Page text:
Bae talked in length about the government corruption. They take bribes. Take the people’s money. Once again, there is no social safety net. The outsiders think Thailand is an nice place. To travel, yes. For freedom. To raise a family, no. Bae was raised on a farm. He was the youngest and was in charge of feeding the water buffalo every morning and harvesting rice. He came from a very poor family. I asked him how he learned English? How he broke out of poverty?

Summary of Bae’s story: “I have three sisters and two brothers. I was the youngest. My father was a farmer. We grew tobacco, rice, corn, vegetables to sell in the market and to feed our family. I did not want to be a farmer. Very hard life. I went to primary school. Did not graduate from high school because my father said we could not afford college. He told me I must become a farmer.

My sister worked in Bangkok. She worked in a bar. Served drinks to foreigners. I went to live with her. I was 16. I learned to make drinks and worked in a bar. I worked all night. My sister said I must learn English to get a better job. There was an English school down the street. She made me go. I was so tired. I worked until 3 am. And, had to be at English school at 8 AM. I would study English until 2:00 pm. And, start work at 4 pm. Other students dropped out. I was the only one that stayed. I studied English for three years. Worked in a bar. And, practiced my English with foreigners. Always practicing.

I worked at the bar for many years. My other sister was working at a travel agency. She helped with reservations. They needed English speaking guides to answer tourists questions. My sister gave me the job. I went to tourism school. You have to be trained and certified to be a guide in Thailand. I took classes for two years. Passed the test and became a guide. I know everything about Thailand. I love my job.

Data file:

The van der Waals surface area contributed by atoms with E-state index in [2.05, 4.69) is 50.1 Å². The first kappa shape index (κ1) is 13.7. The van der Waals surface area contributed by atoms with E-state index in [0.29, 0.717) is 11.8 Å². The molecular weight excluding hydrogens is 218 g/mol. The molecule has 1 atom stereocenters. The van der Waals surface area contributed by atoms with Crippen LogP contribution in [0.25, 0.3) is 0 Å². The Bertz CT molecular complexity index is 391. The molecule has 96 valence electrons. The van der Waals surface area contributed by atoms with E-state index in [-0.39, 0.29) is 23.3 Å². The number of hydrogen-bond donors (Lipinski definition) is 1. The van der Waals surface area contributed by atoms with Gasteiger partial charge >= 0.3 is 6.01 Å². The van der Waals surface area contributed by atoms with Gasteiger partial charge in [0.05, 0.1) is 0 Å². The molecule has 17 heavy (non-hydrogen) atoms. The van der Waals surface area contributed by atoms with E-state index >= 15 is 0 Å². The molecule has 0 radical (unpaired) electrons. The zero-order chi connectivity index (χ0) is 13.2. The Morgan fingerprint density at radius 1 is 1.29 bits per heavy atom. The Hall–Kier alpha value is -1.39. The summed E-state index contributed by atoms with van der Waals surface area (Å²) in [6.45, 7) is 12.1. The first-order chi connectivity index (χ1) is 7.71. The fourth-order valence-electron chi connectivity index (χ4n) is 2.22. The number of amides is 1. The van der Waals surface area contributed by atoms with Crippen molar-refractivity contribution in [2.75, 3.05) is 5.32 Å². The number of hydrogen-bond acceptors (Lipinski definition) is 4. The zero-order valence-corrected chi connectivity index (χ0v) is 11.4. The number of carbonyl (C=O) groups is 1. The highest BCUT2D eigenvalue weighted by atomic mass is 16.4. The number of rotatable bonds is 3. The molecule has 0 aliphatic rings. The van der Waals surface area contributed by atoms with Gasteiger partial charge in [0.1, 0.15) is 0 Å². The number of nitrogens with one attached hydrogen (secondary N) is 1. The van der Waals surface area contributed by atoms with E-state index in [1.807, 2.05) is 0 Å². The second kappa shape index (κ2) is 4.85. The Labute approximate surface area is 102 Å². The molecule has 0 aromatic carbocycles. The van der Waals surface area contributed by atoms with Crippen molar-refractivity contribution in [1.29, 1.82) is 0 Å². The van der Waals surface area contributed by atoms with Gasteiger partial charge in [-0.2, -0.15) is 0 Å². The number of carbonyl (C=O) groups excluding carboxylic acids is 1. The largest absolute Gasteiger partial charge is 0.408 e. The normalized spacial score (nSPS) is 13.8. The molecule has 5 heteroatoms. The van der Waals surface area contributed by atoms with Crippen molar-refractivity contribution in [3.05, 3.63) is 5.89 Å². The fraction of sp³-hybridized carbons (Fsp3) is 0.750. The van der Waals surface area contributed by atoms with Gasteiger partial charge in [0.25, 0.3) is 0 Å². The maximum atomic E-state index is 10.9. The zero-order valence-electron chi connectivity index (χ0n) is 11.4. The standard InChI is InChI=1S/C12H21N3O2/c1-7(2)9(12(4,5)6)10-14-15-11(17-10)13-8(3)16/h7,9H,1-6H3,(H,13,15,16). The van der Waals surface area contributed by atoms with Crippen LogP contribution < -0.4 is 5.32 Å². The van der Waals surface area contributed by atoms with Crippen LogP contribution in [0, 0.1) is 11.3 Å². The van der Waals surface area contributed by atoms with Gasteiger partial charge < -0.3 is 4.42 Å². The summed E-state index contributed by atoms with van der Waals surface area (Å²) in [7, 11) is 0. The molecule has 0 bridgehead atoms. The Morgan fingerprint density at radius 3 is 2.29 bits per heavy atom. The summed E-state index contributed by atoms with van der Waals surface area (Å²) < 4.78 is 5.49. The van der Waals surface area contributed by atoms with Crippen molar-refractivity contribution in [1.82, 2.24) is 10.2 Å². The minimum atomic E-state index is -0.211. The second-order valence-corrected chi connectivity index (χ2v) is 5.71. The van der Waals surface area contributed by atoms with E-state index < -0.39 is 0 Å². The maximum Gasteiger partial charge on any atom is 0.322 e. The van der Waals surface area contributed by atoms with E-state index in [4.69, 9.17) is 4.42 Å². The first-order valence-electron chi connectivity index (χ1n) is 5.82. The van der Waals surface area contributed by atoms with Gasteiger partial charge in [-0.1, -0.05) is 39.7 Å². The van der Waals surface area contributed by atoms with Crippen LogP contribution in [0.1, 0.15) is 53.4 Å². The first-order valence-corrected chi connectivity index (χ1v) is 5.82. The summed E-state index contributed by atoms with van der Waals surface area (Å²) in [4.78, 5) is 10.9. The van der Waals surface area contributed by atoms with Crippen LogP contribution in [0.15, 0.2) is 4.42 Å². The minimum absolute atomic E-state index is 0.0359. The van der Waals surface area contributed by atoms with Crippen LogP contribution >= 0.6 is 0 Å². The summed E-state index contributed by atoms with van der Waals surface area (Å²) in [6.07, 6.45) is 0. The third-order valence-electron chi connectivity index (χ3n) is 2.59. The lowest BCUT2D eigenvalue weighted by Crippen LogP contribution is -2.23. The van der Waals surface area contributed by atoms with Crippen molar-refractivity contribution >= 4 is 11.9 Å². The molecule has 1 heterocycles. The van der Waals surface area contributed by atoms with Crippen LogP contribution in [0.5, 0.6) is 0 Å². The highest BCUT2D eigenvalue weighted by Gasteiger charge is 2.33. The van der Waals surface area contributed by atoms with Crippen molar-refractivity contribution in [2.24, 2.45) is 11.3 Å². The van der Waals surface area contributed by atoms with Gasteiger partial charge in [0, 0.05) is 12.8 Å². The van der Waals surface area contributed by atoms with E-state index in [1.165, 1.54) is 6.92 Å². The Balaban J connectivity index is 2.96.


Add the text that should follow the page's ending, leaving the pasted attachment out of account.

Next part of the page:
I’m married. Have two daughters. My wife works as an accountant. I have two Labradors. I jog with them everyday. And, very happy that my sister made me learn English. I have a good life. I’m not a farmer…”

Of course, tears welded up in my eyes from the backseat. I love his story – story of perseverance, faith, struggling and overcoming GREAT odds. And, he had the support of his family. Love Bae.

We biked through the countryside. We stopped at a rice house. I really don’t know what they call it, but I’m calling it a rice house. A woman about 70 was cleaning the rice with a machine that costs $4,000 US. It’s old. Rusted. And, amazing.

Farmers bring her their rice. She puts it through the grinder. It takes off the brown stalk. Cleans the little rice, turning it to white, and dumps into a 20 kilo bag.   There is NO bleached or random products applied to turn rice white.  For whatever reason, I thought that was the case.  White rice is natural.  And, there a billion-and-one types of white rice…

Back to rice lady.  She charges $1 to clean (take mini-stalks off each rice grain) one 20 kilo bag of rice. Dumbfounded. She needs to charge MORE. She said, she can’t because the farmers would get mad. Mad, who cares. Again, it gives me a greater appreciation of rice.

Next, we stopped at a random shack. It started to rain, of course. When I was in Thailand, they were experiencing the worst floods in 50+ years. Nice.  A family of six were sitting in their house with no doors cutting up marigold yellow flowers. They were going to sell the pedals in the market. People will buy and make it into tea or  wreaths for the dead or Buddha.

They had a small radio playing Thai music in the background to keep them going. They will make $4 for all their work, if that. The family seemed very joyful. Happy to be together. They offered us tea. Out of dirty glasses.  We drank.  Sat.  Talked.  Even the men joined in the conversation, which was unique for they are the ones that sit back in a corner and stare at foreigners with distrust.  I tried my hand at cutting too.  Didn’t work out so well — Cutting pedals with a dull knife  and bike helmet is HARD work.